Remote Access

Remote Access to ECF & Department Labs

The Windows Remote Desktop service for ECF and department labs is for U of T Engineering students only.

You may access the service at the following URL: Follow the instructions on that page to be connected to a free computer.

If you require instructions on how to access these systems from your Windows, MacOS, or Linux computer, click the “Help (opens in new window)” link in the upper-right corner of that page.

When connected remotely, ensure you save your work frequently as your session will be automatically logged off if your connection to the workstation is disconnected.

Remote ECF Linux Access provides remote access to ECF Linux.

Via SSH to

Traditional methods of connecting to ECF (or anywhere) over a network, such as telnet and rlogin, are not terribly secure. All data is sent as “cleartext” (i.e., unencrypted), which means that anyone who has access to the data stream can “sniff” the data packets. Even though your password is not echoed as you type it, the cleartext characters are still being sent over the network to the host.

SSH provides a secure alternative to telnet and rlogin for connecting to ECF machines.

Most Linux (or FreeBSD or OpenBSD, etc.) distributions include SSH client and server software; alternatively, users can obtain SSH clients and servers from Both source and binary distributions are available.

Windows users have several alternatives, but one of the easiest to use and set up is PuTTY, which can be found online.

The first time you run PuTTY you will be asked to enter a hostname or IP address in order to connect to ECF.

Please enter “” in this field. See graphic below.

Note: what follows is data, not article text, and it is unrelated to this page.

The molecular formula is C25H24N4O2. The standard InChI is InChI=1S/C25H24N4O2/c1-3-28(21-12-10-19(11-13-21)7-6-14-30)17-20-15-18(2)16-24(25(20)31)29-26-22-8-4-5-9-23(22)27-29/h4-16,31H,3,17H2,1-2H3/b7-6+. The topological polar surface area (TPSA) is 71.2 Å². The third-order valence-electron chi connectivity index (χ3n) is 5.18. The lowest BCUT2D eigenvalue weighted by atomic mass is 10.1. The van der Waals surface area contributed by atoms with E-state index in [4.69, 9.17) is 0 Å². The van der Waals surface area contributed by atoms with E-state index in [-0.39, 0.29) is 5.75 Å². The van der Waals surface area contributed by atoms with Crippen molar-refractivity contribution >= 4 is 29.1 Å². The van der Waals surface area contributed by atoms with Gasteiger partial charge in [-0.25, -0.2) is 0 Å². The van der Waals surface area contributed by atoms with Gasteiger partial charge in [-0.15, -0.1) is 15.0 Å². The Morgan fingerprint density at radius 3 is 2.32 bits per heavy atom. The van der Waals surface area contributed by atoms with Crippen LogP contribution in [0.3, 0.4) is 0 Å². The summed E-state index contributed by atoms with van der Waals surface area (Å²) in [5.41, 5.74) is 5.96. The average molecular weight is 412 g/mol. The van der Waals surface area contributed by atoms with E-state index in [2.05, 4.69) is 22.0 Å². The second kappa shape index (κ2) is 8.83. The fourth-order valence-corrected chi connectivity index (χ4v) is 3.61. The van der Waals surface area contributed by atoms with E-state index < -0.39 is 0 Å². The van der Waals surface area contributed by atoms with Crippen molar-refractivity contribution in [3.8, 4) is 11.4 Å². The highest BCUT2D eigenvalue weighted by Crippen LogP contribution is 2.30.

Web search engines will turn up many more references to SSH.

VNC Connections from Off-Campus

SSH connections provide a command-line interface to Linux computers; if you require a full graphical desktop experience, you need to connect using a VNC viewer.

VNC connections to ECF are only permitted from on-campus locations. This means you must either use a VPN to connect to the campus network, or use the TCP Port Forwarding feature of the SSH protocol to forward your connection.

UTORvpn is now available for all students and it is the simplest way to connect via an on-campus IP address. Please consult the instructions from U of T’s Information Security & Enterprise Architecture (ISEA) on how to set up UTORvpn for your computer.

If, for some reason, you are unable to use UTORvpn, you can use SSH Port Forwarding instead. Please see the instructions in the sections below on how to use this feature.

Via VNC to

From the St. George campus, you can launch a session on via a VNC viewer.

From an ECF Windows workstation, you can do this by selecting “Connect to remote.ecf (LINUX)” from the Start menu.

You can connect to’s VNC service at TCP port 1000; e.g., from Linux:


If you are connecting from off-campus, you will either need to use UTORvpn to first connect to the campus network or use SSH port forwarding; e.g., from your Linux computer at home, you can run

    ssh -f -N -L 2000:localhost:1000 
    vncviewer localhost::2000

(where ecf-username is your ECF username) to forward port 2000 from your local computer to the VNC service on Do not run these commands on ECF computers; run them on your computer at home.

If you are using Windows off-campus, you can set up port forwarding in your SSH client; e.g., in PuTTY, you can forward ports via Connection -> SSH -> Tunnels:

PuTTY configuration

Once the port forwarding has been established, you can connect your VNC viewer to localhost port 2000 to connect to You may need to download and install a free VNC viewer, such as
RealVNC VNC Viewer (not RealVNC VNC Server), if one is not already installed on your computer. Note: the built-in VNC viewer that comes with MacOS cannot be used to connect to this service; you will need to install an alternative VNC viewer.

If you need assistance, please message